Berthas, a diner that served Breakfast and Lunch was my favorite hangout. Sitting at the counter with a cup of coffee, one of Dave’s enormous omelets, the newspaper and hours of talking about any and everything.

This is Wellington Pub, a local bar/restaurant with many good memories. The food is the bomb. My favorites were their Beef on Weck, a Buffalo tradition, that unlike chicken wings, is still exclusive to the city or “The Hertel”; A chicken sandwich with lettuce, tomatoe, mayo and cheese on a huge Keiser roll. The best was the Friday night Fish Fry, a weekly tradition for me, or clams on the patio bar! Next door is Bob & John’s, with good pizza and huge subs.

La Pizza Club, though, is the spot for the best Pizza and Wings. Of course, within walking distance, you could get Pizza and Wings at 15 different places, but this was my favorite. Next door is one of the art galleries that I used to stop in at often.Soon after I moved to Hertel, a friend of mine stopped by and we went exploring my new neighborhood. This was my favorite neighborhood bar. We walked in and the place was pretty empty, but a few things stood out. The bar tender and other three patrons were all men, there was a line of about 20 micro-brew taps at the bar and The Dirty Dozen was playing on both TV’s! I knew I found a home. John, the owner is one of the nicest people in the world and this plain, not very fancy bar is a wonderful place to stop in and try one of many Brews, that John is an expert on, and talk to good friends.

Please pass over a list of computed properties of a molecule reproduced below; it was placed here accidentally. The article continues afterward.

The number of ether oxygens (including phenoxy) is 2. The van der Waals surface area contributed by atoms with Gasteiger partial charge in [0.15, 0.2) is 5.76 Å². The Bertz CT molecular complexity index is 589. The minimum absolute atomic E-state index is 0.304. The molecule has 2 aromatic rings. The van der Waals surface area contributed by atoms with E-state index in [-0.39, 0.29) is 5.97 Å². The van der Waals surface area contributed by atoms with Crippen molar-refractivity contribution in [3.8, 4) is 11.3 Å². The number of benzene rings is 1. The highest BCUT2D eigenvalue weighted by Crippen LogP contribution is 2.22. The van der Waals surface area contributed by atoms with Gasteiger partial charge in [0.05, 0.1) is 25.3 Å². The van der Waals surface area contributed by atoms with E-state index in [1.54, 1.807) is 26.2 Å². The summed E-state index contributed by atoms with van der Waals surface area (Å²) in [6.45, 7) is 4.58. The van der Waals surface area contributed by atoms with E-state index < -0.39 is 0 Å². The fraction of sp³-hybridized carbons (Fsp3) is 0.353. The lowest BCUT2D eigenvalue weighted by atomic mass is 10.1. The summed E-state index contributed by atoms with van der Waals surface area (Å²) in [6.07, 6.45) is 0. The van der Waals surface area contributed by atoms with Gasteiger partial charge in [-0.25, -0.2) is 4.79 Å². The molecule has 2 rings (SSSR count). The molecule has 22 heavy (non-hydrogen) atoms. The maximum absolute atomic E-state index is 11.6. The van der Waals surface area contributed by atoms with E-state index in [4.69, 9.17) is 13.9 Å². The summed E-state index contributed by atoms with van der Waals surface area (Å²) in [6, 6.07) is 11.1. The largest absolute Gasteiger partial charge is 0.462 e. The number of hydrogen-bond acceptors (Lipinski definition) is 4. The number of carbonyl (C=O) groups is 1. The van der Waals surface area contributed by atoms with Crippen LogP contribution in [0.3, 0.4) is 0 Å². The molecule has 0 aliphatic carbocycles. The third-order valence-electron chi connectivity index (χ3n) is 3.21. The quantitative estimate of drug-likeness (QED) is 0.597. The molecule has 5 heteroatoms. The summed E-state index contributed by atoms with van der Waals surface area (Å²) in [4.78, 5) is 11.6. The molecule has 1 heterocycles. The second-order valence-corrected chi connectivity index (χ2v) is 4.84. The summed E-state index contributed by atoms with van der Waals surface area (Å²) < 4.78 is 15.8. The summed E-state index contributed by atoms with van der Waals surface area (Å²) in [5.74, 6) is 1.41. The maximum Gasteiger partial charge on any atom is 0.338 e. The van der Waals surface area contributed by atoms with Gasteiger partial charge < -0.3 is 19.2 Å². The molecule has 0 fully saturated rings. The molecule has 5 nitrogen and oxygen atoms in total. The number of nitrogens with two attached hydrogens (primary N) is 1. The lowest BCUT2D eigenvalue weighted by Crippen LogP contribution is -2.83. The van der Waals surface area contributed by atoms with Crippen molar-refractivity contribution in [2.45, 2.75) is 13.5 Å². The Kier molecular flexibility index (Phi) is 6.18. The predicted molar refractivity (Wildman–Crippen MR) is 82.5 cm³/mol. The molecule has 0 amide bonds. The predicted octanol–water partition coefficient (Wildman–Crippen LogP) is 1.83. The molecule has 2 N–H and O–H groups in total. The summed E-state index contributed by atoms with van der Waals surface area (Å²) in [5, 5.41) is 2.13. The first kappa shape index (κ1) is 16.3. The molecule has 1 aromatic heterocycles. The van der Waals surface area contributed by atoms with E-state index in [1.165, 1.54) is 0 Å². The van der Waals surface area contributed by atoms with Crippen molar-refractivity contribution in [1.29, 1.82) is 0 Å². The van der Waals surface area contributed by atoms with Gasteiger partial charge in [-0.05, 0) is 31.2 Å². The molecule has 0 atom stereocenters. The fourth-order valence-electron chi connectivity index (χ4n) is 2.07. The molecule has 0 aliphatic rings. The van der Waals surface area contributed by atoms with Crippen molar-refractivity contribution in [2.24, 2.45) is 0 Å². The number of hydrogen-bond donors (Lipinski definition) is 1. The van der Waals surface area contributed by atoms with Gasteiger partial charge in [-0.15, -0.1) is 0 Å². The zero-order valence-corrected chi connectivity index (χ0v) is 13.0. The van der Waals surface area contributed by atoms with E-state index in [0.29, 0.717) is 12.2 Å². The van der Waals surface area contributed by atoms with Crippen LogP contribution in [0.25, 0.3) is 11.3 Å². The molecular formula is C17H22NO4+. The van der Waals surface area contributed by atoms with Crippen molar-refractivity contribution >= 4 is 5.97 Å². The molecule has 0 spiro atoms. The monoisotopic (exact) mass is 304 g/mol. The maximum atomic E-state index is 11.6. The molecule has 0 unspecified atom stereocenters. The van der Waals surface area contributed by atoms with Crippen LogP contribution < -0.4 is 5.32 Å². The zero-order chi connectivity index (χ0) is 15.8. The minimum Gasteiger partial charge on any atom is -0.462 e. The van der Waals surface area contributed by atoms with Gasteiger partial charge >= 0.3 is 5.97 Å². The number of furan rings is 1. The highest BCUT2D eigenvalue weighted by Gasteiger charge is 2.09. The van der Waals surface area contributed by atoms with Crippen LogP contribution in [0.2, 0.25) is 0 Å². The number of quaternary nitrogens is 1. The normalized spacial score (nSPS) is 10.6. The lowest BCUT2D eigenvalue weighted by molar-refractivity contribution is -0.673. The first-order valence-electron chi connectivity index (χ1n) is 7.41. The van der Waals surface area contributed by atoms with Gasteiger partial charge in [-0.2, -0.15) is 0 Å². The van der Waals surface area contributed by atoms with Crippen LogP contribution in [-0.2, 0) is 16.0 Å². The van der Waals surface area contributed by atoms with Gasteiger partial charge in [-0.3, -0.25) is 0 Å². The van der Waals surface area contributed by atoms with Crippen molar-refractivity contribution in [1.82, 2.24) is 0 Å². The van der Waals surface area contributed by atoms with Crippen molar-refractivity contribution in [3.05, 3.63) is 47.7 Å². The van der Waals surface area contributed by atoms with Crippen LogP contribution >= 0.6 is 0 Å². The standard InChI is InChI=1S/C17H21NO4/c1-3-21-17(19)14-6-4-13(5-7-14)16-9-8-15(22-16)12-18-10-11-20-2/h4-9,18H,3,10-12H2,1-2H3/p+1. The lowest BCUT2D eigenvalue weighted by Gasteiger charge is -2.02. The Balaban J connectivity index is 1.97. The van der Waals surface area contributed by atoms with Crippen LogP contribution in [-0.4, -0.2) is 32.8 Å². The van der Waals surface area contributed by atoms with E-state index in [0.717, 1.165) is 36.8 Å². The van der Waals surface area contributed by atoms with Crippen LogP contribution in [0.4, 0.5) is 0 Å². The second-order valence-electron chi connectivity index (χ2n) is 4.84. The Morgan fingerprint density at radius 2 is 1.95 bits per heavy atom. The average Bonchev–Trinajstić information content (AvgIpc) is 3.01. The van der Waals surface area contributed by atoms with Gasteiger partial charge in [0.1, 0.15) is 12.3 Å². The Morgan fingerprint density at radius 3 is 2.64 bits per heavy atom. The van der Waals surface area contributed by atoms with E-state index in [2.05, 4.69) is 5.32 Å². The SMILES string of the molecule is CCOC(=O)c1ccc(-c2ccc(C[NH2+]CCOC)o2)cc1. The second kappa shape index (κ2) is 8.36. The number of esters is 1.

This is the hose that Bridget and I lived in, just off Hertel, where our landlord stole everything we had. We rented the entire bottom half of this house, which is typical of the housing stock that you’ll find throught the city. I love these big Victorians and WILL one day own one. It brings back memories though, of how beautiful we had it inside that house and all the precious things, a life collection that we lost there. I swear that’s our patio furniture on the porch and I know my washer and dryer are probably still in the basement, along with my work out equipment

So that’s a pretty good view of my old neighborhood, that I truly long to see again and promise to live in again. The people are very cultured and unique there, and this area represxnts “The City of Good Neighbors” in it’s finest form!
From June 14, 2008

Son’s tribute highlights memorial service for Tim Russert

Luke Russert: “I love you, Dad. And in his words, let us all ‘go get ’em!’ ”

Luke Russert borrows from ‘Big Russ & Me’ to comfort all those who mourn newsman from Buffalo

WASHINGTON — Walking to the podium at the Kennedy Center before a crowd of 2,000 that included a former president, the secretary of state and countless other “Meet the Press” guests, 22-year-old Luke Russert on Wednesday repeated the perfect words to comfort the millions who join him in mourning the loss of his father.

Luke Russert couldn’t find those words in W.B. Yeats, James Joyce or Mark Twain, but he found them in Chapter 20 of his father’s book “Big Russ & Me.”